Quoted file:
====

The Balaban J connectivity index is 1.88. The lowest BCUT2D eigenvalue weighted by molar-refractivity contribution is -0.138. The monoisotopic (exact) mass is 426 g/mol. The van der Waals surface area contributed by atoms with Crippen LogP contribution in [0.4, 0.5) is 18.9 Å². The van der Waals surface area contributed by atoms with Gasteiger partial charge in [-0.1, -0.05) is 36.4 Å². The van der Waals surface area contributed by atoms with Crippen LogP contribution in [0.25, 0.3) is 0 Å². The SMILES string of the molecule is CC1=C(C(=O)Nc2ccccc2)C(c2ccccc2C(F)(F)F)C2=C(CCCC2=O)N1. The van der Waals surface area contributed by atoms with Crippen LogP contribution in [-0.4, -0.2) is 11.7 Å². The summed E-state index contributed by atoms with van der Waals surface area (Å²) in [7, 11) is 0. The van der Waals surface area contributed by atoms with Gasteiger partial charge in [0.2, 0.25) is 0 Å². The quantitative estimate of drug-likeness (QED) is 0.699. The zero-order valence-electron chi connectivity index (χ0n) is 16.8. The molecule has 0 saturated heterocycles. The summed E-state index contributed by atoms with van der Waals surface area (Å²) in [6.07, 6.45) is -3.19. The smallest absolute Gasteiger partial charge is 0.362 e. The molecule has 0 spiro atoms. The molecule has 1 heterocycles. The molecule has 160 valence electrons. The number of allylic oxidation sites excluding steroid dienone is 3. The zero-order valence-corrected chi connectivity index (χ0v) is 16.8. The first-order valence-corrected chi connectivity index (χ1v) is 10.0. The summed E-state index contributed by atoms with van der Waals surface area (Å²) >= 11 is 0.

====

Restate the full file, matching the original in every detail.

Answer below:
The Balaban J connectivity index is 1.88. The lowest BCUT2D eigenvalue weighted by molar-refractivity contribution is -0.138. The monoisotopic (exact) mass is 426 g/mol. The van der Waals surface area contributed by atoms with Crippen LogP contribution in [0.4, 0.5) is 18.9 Å². The van der Waals surface area contributed by atoms with Gasteiger partial charge in [-0.1, -0.05) is 36.4 Å². The van der Waals surface area contributed by atoms with Crippen LogP contribution in [0.25, 0.3) is 0 Å². The SMILES string of the molecule is CC1=C(C(=O)Nc2ccccc2)C(c2ccccc2C(F)(F)F)C2=C(CCCC2=O)N1. The van der Waals surface area contributed by atoms with Crippen LogP contribution in [-0.4, -0.2) is 11.7 Å². The summed E-state index contributed by atoms with van der Waals surface area (Å²) in [7, 11) is 0. The van der Waals surface area contributed by atoms with Gasteiger partial charge in [0.2, 0.25) is 0 Å². The quantitative estimate of drug-likeness (QED) is 0.699. The zero-order valence-electron chi connectivity index (χ0n) is 16.8. The molecule has 0 saturated heterocycles. The summed E-state index contributed by atoms with van der Waals surface area (Å²) in [6.07, 6.45) is -3.19. The smallest absolute Gasteiger partial charge is 0.362 e. The molecule has 0 spiro atoms. The molecule has 1 heterocycles. The molecule has 160 valence electrons. The number of allylic oxidation sites excluding steroid dienone is 3. The zero-order valence-corrected chi connectivity index (χ0v) is 16.8. The first-order valence-corrected chi connectivity index (χ1v) is 10.0. The summed E-state index contributed by atoms with van der Waals surface area (Å²) >= 11 is 0.